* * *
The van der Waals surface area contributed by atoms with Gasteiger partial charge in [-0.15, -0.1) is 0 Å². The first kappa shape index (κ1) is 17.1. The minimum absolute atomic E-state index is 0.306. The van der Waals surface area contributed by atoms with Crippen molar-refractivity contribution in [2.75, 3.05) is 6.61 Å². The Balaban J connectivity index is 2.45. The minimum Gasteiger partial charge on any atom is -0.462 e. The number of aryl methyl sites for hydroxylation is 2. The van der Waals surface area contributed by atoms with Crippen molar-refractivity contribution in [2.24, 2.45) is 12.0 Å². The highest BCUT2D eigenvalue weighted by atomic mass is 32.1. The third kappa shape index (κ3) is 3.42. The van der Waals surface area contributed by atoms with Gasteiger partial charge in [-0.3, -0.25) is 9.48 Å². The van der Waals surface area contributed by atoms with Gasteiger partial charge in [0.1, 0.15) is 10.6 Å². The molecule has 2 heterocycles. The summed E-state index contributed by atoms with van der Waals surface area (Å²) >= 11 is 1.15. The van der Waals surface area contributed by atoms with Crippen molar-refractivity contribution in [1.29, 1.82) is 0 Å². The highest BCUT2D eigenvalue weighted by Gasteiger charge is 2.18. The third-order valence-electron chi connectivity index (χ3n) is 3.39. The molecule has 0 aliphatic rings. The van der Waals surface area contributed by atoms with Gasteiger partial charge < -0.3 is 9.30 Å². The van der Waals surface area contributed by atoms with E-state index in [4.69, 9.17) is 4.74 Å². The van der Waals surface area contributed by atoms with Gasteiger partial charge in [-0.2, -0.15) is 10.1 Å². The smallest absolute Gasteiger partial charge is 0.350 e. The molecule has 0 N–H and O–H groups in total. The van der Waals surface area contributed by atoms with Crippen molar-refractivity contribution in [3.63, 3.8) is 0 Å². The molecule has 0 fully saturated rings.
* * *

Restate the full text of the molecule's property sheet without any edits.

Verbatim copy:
The van der Waals surface area contributed by atoms with Gasteiger partial charge in [-0.15, -0.1) is 0 Å². The first kappa shape index (κ1) is 17.1. The minimum absolute atomic E-state index is 0.306. The van der Waals surface area contributed by atoms with Crippen molar-refractivity contribution in [2.75, 3.05) is 6.61 Å². The Balaban J connectivity index is 2.45. The minimum Gasteiger partial charge on any atom is -0.462 e. The number of aryl methyl sites for hydroxylation is 2. The van der Waals surface area contributed by atoms with Crippen molar-refractivity contribution in [2.24, 2.45) is 12.0 Å². The highest BCUT2D eigenvalue weighted by atomic mass is 32.1. The third kappa shape index (κ3) is 3.42. The van der Waals surface area contributed by atoms with Gasteiger partial charge in [-0.3, -0.25) is 9.48 Å². The van der Waals surface area contributed by atoms with Gasteiger partial charge in [0.1, 0.15) is 10.6 Å². The molecule has 2 heterocycles. The summed E-state index contributed by atoms with van der Waals surface area (Å²) >= 11 is 1.15. The van der Waals surface area contributed by atoms with Crippen molar-refractivity contribution in [1.29, 1.82) is 0 Å². The highest BCUT2D eigenvalue weighted by Gasteiger charge is 2.18. The third-order valence-electron chi connectivity index (χ3n) is 3.39. The molecule has 0 aliphatic rings. The van der Waals surface area contributed by atoms with Gasteiger partial charge < -0.3 is 9.30 Å². The van der Waals surface area contributed by atoms with E-state index in [4.69, 9.17) is 4.74 Å². The van der Waals surface area contributed by atoms with Gasteiger partial charge in [-0.2, -0.15) is 10.1 Å². The smallest absolute Gasteiger partial charge is 0.350 e. The molecule has 0 N–H and O–H groups in total. The van der Waals surface area contributed by atoms with Crippen molar-refractivity contribution in [3.63, 3.8) is 0 Å². The molecule has 0 fully saturated rings.